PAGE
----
The royal walkabout in Bhutan following Thursday's grand coronation ceremony was anything but typical. The festivities, extending over four days, saw the newly crowned King Jigme Khesar Namgyel, an Oxford-educated monarch and the world's youngest at age 28, warmly engaging with thousands of his subjects in person.
The celebrations unfolded in the capital city of Thimphu, within the vibrant environs of Changlimithang Stadium. A kaleidoscope of colors and festivities greeted the attendees, who reveled in traditional dance performances, engaging competitions like cap-snatching, and playful pillow fights over tubs of cold water. Amidst this lively atmosphere, the Dragon King, as he is now known, mingled effortlessly with the crowds. He was seen conversing with his people, often pausing to scoop up children in his arms—a gesture that symbolized his approachable and nurturing leadership.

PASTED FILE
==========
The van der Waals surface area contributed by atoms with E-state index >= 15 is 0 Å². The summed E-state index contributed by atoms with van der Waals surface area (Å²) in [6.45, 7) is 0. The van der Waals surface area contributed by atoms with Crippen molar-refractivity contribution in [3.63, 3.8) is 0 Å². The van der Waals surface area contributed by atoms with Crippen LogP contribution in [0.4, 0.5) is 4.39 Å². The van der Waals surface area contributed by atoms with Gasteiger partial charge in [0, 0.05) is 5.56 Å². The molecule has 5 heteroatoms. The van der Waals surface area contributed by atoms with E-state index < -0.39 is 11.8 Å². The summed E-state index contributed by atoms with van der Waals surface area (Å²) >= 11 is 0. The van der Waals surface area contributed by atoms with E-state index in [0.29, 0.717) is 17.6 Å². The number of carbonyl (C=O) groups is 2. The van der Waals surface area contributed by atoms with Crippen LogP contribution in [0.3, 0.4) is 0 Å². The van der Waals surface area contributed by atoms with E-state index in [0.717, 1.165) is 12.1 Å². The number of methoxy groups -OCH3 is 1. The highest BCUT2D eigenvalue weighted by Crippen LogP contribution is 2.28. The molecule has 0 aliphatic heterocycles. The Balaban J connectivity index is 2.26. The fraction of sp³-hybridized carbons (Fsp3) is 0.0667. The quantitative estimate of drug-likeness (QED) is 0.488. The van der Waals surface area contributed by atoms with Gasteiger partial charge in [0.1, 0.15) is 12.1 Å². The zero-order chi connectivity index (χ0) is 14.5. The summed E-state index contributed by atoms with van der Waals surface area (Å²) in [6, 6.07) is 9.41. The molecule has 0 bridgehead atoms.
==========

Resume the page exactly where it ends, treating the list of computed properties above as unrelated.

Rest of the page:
This hands-on approach has become familiar to the Bhutanese ever since King Jigme Khesar Namgyel's father, Jigme Singye, abdicated the throne two years prior, initiating a transition towards democracy and a constitutional monarchy. In his address to the nation on Friday, the young king reinforced his commitment to his father’s legacy, particularly the philosophy of ‘Gross National Happiness’ that Bhutan is renowned for. With a promise that resonated deeply with his people, he declared, “Destiny has put me here. I will protect you as a parent, care for you as a brother, and serve you as a son. I shall give you everything and keep nothing. This is how I shall serve you as king.”